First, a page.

This article is part of Topical Collection on Smart cities and transport infrastructures
As part of the overall goal of carbon emissions reduction, European cities are expected to encourage the electrification of urban transport. In order to prepare themselves to welcome the increased number of electric vehicles circulating in the city networks in the near future, they are expected to deploy networks of public electric vehicle chargers. The Electric Vehicle Charging Infrastructure Location Problem is an optimization problem that can be approached by linear programming, multi-objective optimization and genetic algorithms.
In the present paper, a genetic algorithm approach is presented. Since data from electric vehicles usage are still scarce, origin - destination data of conventional vehicles are used and the necessary assumptions to predict electric vehicles’ penetration in the years to come are made. The algorithm and a user-friendly tool have been developed in R and tested for the city of Thessaloniki.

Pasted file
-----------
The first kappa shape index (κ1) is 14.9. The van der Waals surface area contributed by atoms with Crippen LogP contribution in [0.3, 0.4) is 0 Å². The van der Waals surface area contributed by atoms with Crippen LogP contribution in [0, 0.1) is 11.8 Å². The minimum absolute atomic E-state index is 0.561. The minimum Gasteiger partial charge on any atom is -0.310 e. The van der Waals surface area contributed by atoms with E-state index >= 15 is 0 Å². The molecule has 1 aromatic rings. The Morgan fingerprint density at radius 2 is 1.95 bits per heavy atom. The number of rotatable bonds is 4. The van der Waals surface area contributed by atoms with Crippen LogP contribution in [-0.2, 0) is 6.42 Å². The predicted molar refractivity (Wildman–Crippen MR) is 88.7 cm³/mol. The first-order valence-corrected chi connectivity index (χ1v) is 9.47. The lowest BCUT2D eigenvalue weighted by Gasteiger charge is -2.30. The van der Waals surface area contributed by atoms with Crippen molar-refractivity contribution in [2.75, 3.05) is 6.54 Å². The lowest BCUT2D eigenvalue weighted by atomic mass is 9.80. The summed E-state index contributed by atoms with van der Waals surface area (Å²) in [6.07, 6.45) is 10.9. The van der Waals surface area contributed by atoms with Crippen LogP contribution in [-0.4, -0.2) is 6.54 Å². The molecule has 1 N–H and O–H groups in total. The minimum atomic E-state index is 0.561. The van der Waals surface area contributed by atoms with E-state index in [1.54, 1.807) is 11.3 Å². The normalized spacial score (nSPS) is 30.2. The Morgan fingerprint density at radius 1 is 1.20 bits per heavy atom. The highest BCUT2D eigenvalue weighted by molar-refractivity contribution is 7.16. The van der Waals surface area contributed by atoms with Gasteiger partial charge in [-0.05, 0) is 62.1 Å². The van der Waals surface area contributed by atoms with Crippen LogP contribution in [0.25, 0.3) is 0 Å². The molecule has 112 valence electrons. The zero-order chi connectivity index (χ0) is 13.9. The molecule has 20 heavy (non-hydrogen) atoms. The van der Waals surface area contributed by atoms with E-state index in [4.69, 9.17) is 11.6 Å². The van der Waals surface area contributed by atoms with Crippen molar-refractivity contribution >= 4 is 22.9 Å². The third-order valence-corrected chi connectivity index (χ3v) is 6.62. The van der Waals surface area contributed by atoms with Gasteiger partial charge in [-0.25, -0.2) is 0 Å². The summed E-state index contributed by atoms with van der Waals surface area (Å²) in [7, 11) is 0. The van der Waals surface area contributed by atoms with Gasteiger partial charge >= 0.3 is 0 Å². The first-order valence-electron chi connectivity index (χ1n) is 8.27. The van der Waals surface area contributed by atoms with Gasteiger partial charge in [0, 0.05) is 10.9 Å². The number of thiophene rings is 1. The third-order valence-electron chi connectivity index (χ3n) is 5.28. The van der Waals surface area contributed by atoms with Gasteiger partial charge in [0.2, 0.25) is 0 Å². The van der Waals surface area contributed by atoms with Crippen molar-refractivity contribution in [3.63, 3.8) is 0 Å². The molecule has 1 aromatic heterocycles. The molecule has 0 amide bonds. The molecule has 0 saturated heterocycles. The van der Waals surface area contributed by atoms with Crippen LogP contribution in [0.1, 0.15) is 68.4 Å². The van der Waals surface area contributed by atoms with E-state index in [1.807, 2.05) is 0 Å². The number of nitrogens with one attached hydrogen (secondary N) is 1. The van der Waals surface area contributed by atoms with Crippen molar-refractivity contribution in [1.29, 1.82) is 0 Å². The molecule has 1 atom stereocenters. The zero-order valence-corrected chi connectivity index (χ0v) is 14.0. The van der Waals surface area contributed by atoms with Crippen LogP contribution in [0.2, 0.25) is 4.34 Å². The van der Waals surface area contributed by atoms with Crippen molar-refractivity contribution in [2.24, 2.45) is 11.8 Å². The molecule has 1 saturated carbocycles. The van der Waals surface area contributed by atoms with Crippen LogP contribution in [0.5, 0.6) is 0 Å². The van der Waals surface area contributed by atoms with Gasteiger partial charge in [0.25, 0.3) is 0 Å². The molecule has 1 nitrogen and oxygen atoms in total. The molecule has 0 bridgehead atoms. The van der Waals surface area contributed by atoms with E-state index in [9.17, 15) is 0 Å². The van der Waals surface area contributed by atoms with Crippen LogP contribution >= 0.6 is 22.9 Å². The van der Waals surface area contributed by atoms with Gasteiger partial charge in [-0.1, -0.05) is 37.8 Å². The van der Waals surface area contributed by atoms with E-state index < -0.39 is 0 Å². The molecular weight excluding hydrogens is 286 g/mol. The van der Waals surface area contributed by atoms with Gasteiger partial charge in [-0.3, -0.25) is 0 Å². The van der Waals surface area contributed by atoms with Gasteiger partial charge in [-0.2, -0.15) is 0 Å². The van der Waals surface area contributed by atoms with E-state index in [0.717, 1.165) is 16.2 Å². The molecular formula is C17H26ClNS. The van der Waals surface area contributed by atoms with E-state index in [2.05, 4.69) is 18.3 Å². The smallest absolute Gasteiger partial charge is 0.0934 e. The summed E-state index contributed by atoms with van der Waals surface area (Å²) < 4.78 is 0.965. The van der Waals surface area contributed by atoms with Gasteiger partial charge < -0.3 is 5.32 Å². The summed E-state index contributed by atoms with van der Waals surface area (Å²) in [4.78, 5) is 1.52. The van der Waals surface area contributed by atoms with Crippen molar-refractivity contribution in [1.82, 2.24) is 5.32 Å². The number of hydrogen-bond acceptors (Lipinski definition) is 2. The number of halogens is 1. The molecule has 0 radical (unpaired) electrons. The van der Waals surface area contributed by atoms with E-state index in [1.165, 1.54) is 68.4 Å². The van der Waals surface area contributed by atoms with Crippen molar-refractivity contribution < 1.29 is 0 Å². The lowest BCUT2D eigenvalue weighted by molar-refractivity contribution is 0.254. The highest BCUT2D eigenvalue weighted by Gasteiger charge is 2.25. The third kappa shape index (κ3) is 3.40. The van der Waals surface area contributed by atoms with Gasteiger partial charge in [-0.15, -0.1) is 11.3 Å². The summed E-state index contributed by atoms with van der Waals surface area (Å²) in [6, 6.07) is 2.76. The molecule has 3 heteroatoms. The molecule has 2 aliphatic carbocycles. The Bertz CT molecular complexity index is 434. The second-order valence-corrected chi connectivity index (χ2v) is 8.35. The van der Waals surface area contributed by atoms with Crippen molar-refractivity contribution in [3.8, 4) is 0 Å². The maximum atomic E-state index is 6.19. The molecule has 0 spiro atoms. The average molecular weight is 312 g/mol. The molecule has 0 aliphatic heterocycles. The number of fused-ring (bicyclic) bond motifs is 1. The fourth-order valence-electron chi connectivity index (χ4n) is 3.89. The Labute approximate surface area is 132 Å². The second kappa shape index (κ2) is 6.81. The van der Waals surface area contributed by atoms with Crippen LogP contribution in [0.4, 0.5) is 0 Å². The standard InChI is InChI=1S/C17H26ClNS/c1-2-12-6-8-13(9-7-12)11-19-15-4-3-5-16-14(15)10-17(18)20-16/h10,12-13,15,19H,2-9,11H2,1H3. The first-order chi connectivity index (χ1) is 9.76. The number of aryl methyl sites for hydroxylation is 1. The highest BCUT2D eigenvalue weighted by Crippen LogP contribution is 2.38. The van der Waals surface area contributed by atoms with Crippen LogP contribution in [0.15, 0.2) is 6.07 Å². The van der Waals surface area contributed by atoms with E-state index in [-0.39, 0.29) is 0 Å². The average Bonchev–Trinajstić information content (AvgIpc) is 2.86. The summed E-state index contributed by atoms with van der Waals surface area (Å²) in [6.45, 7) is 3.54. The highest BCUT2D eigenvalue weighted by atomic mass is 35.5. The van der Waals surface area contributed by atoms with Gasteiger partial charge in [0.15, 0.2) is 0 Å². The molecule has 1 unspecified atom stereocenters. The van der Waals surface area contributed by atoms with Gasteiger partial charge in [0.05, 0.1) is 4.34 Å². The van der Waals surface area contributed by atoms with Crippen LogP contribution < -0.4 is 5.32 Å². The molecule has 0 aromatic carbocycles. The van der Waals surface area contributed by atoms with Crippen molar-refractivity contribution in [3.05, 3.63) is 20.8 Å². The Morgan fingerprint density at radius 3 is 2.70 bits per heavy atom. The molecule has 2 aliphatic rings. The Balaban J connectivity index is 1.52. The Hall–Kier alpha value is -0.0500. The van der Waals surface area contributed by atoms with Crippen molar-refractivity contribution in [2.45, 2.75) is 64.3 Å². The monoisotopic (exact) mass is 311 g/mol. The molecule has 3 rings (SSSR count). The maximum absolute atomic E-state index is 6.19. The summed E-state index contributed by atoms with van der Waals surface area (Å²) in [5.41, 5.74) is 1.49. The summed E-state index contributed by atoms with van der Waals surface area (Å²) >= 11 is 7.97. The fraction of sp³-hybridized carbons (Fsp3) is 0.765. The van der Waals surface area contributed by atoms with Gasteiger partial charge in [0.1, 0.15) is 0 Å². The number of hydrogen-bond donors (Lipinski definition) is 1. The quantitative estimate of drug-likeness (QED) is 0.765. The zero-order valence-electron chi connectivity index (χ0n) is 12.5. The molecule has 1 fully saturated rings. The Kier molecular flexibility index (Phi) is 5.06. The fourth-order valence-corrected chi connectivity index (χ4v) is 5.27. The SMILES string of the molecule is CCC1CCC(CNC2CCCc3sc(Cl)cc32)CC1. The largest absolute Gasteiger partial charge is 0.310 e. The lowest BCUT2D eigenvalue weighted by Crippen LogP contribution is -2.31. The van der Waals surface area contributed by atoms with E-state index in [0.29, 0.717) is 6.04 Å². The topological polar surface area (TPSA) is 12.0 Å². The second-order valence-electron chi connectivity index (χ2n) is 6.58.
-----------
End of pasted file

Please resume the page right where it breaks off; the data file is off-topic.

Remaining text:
The results indicate that 15 stations would be required to cover 80% of the estimated electric vehicles charging demand in 2020 in the city of Thessaloniki and their optimal locations to install them are identified.
The tool that has been developed based on the genetic algorithm, is open source and freely available to interested users. The approach can be used to allocate charging stations at high-level, i.e. to zones, and the authors encourage its use by local authorities of other cities too, in Greece and worldwide, in order to deploy a plan for installing adequate charging infrastructure to cover future electric vehicles charging demand and reduce the electric vehicle “driver anxiety” (i.e. the driver’s concern of running out of battery) encouraging the widespread adoption of electromobility.